And the man in the suit, held out the bracelets and told me that really, it was fine. 

But I still protested. My hubs, at this point, was begging me. 

And then suddenly, something inside of me yelled, YES! YOU MUST DO THIS! 

Because to be hungry, to be foolish, to live your own life—it is everything. 

And so we got on the bus.

We got on the dang Oracle bus with all the dang Oracle people from around the world. And we laughed giddily with the impulsiveness of it all. 

Everyone around us was aware that we were smuggled contraband and they loved us for shucking everything and getting on the bus with them. 

I sat across from the handsome man who so generously gave us the tickets. 

He does not want to be recognized in my blog post because Oracle probably doesn't appreciate total strangers crashing their party, but we will be forever grateful for his generosity. 

As the bus drove, it took us by the Apple store. It seemed like every network in the world was set up outside the store. There were bouquets of flowers already in overflowing memorials and the sticky notes, words of goodbye for Steve, hundreds of them, covering the glass front window.
(This was the top of some network's van, so I didn't get a good shot, but just on the other side of the van, the window was lined with sticky notes.)

The handsome man and I spoke of Steve Jobs and his speech. And the man said he had called his wife who was home, pregnant with their their third child, after hearing his words, to ask her if they were living the life they should be living. It seemed like, even on the day of his death, Steve's impact was still shifting our collective conscience. A fitting legacy, indeed.

My friend met up with his friends when we got to the concert. We all wished each other well and once again, I am forever grateful for his kind, impulsive gesture to complete strangers. The world can be a very good place, if you keep your eyes open to it. 

We walked up to the concert entrance and there sat bundles of rain parkas, free for the taking. 

I grabbed a parka and took my hub's hand and we wove our way through the Oracle crowds up as far as we could, as Sting took to the stage.

Treasure Island is an in incredible place, with the Bay Bridge and a twinkly San Francisco skyline as its backdrop.
It was beautiful. Every bit of it.

The crisp, clear night. (It never rained.) 

The city lights, as luminous as stars. 

The crowd, so joyous to be there, brought together from around the world, under a San Francisco sky.

Sting—who by the way—yoga does a body good. Damn good. 

The music. The songs of my wild and heady youth, I knew every word to them and I sang them out, dancing with the crowd around me. 

My feet started to throb about halfway through Sting's set and my big purse kept knocking into people, but Sting was telling Roxanne not to put on the red light and I had to dance. So I kicked off my boots, as the folks around me gasped about the cold and the glass on the ground. But I wasn't cold and I knew nothing would hurt me on that night of magical happenings, that night as heroes flew away from the boundaries of earth.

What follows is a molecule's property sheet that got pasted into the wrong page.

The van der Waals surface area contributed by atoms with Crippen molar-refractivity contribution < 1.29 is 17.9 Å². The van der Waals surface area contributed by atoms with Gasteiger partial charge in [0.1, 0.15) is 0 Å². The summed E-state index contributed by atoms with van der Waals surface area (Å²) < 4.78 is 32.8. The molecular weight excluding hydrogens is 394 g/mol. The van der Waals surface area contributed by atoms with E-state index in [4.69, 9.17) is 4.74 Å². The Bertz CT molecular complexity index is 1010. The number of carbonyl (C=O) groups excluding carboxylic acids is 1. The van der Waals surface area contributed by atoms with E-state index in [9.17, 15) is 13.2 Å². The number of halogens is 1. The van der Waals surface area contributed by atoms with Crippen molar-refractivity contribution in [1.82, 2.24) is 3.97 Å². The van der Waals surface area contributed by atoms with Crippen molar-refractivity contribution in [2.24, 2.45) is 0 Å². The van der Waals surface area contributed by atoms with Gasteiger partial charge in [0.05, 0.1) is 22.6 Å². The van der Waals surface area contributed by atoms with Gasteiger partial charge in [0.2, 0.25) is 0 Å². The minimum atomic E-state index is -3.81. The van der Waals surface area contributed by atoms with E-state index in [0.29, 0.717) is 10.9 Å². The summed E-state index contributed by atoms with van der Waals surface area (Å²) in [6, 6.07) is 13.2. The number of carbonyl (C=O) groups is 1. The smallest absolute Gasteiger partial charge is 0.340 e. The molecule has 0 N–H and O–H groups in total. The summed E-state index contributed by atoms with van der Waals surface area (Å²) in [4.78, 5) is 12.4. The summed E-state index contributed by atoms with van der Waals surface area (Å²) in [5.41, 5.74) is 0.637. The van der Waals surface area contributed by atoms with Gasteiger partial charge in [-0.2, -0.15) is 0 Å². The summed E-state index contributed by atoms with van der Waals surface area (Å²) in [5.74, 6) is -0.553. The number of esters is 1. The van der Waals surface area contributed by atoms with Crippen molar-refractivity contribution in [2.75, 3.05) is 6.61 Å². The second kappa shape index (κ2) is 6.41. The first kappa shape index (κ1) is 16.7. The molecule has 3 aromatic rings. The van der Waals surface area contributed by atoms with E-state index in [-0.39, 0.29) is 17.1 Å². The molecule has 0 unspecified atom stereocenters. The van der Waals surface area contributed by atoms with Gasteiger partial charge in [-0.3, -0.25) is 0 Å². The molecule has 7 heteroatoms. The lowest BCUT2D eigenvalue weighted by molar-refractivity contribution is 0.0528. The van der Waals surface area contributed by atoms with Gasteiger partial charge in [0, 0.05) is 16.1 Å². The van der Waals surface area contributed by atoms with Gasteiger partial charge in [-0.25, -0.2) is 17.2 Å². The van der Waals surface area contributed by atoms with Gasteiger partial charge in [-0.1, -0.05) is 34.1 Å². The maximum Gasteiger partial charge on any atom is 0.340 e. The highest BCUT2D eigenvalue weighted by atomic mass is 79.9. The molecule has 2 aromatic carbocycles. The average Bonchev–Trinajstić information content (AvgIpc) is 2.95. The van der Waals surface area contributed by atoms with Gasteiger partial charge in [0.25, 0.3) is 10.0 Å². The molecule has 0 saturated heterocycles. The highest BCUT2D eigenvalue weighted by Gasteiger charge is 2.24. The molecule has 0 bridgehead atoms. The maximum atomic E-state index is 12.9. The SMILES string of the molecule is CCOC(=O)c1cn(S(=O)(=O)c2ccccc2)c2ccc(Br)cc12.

(Blurry shot of me with boots in hand.)

And there under a sky of city lights, I danced and sang and lived. 

I lived my life. My foolish, ravenous life. 

In between acts, my hubs grabbed us some delicious complimentary cuisine. And we took our food to the bleachers. We decided to sit for Tom Petty since we'd now been awake for almost 20 hours.

Tommy Boy looked like Methuselah himself, but his voice was as strong as it was back in the day. He sounded exactly like I could have been perched on a bar stool with my big permed hair, drinking a Corona as I watched my boyfriend play pool. 

After Tom's set, we headed back to our bus, tired and exhilarated from our wildly impulsive night. 

Oftentimes, we are told by others, that these adventures only happen to us. 

But I don't think that's necessarily true. 

I think opportunities like this present themselves to each of us every day, in vast and varying ways. 

It is our job to recognize them. It is our job to stay hungry and foolish. It is our job to live the life we want to live. 

As I sit here on the precipice of a new path, I find myself overwhelmed and anxious and worried that I might not be able to pull this off, this huge thing I've undertaken. But yet, that bundle of fright trying to take up space in my soul,  will never, ever stop me. 

I'm ready to step off. 

So tell me, what's in your life? Waiting for you? 

Go and find it. And don't forget:

 Stay hungry. Stay foolish. My darling, darling friends. 

Godspeed Steve Jobs. Thanks for everything. 

Today's Definite Download: Sting's "Fragile." This performance was recorded on Sept. 11th 2001. Sting was scheduled to have a concert in Tuscany. He decided to go on, to commemorate those who had lost their lives that day. He began his concert with this eerily prophetic song, written many years before.

When he sang it in San Francisco, I realized how utterly true those lyrics really are. 

How fragile we are.






Joann




44 comments:

Scraps said...

Well, I still think you live a charmed life, but you deserve it! (doesn't everyone?!) And it's fun to "know" someone who actually lives these sorts of crazy adventures. Keeps hope alive or something like that.